‘Don’t Ask your Entrepreneur Friend to Give You a Discount’ – The Benefits of Supporting Your Local SMEs

Updated on 29 August 2018

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By Viresh Harduth, Vice President: New Customer Acquisition (Small & Medium Businesses) for Sage Africa & Middle East.

Here’s one good idea for #SmallBizFriday (7 September). Shop small. Pay the full price (no discounts or freebies) and tell other people about the amazing service and products you found at a little-known store in your area. Don’t forget to leave a positive review on their social pages. It’s appreciated more than you know and could help them grow their business.

Let’s get the ball rolling this #SmallBizFriday. Remember, buying small adds up to big returns – for you, your community and the entire economy.

Here are the benefits of supporting your local SMEs:

1. Unique products and services

Small businesses exist because the founder identified a gap in an unsaturated market. In your community, this could be transport to schools in the area, or a home cooking service that delivers freshly prepared, healthy meals to your door.

Small businesses sell high-quality, locally produced products, manufactured in small quantities. This means you can own something that few people have. Something that’s unlike anything you’ll find in a supermarket and that will last a long time.

If you need to buy a gift for someone, visit the local market to find something unique and special rather than something anyone can own if they visit a big retailer.

2. Unrivalled customer experience

Small businesses have a smaller customer base, which means they’re likely to go above and beyond in their efforts to service their customers. They take the time and determination to get to know you and go out of their way to ensure you have a pleasant experience.

If the owner of the local bakery knows that you love her cherry pie, she’ll make sure there’s always one in stock. And she’ll probably keep the last one for you. When you start forming these types of relationships with local business owners, it can quickly start to feel like you’re supporting family, which makes your community stronger.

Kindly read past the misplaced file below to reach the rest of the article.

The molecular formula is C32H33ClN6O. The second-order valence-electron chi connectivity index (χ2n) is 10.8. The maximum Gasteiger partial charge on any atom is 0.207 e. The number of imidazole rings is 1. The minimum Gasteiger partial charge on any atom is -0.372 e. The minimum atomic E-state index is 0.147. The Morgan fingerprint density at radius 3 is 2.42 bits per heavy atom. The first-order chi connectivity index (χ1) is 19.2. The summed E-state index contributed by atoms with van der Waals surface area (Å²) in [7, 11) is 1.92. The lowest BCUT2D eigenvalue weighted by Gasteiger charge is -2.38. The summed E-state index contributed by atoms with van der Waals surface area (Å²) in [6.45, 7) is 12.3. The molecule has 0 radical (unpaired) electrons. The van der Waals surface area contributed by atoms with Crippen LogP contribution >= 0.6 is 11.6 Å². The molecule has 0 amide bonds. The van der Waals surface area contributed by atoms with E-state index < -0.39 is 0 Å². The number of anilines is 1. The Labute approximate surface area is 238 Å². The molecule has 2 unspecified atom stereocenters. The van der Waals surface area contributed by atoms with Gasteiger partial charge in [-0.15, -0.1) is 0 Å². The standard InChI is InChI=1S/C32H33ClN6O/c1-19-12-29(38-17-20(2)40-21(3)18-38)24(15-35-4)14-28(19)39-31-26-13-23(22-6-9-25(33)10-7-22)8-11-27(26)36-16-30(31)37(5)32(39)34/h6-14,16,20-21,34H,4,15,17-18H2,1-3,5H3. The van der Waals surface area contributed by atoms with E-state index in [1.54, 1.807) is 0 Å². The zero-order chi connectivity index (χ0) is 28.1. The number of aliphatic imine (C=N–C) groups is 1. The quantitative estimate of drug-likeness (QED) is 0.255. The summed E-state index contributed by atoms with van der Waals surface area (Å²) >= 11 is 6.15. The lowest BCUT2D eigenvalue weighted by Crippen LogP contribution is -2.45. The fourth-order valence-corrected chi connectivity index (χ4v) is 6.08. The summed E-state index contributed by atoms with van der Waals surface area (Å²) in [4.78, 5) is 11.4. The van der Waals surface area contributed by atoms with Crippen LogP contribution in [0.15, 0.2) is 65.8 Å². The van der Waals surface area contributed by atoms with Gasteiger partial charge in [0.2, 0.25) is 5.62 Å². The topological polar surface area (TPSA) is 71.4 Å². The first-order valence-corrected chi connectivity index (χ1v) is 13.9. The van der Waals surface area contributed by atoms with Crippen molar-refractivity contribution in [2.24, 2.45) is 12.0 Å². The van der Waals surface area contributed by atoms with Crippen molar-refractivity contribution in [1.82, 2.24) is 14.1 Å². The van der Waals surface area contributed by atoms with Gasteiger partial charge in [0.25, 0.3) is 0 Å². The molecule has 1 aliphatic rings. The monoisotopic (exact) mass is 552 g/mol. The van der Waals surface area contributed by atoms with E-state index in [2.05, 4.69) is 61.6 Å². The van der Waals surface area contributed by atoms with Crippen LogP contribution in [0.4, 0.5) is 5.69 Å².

3. An opportunity to develop your community

A significant portion of the money you spend at a local small business funnels back into your community. The taxes paid by small businesses could go towards infrastructure maintenance and development – like keeping the grass cut at the park or upgrading the roads. This, in turn, increases property prices and makes your community an attractive place to stop for those passing through. They may even spend the night at the local Airbnb.

Small businesses also support each other, creating a ripple effect for growth. A local construction company, for example, might prefer to offer their services at a lower rate to smaller business within the community. That small business could call on the community hardware store to do their paving.

The more a small business grows, the more jobs it can create for locals, helping to reduce poverty and crime in your area.

4. A chance to give back

Small businesses give back to the local community, not only through job creation and supporting other businesses, but also through corporate social responsibility initiatives.

Whether it’s allowing young people to job shadow, picking up litter in public areas, or donating food to the community’s old age home, there’s usually a small business taking the reins. When you support them, you indirectly support your entire community.

5. A chance to grow the economy

You already know that South Africa’s economy is under pressure. Supporting small businesses is the best way to indirectly play your part in economic development. Small & Medium Businesses make up 91% of formalised businesses in the country. They provide 60% of all jobs and contribute roughly 34% of GDP. In other words, they form the backbone of our economy, which means we should support them as much as possible.

And because they sell unique products and services, they help to diversify the economy and stimulate innovation. This means you’re funding great ideas and ventures that only exist outside of mainstream, corporate chains.

Starting and growing a business is hard work and takes a tremendous amount of risk. The South African government recognises the important role small businesses play in the economy and has built frameworks to support them, but we need to play our part, too.

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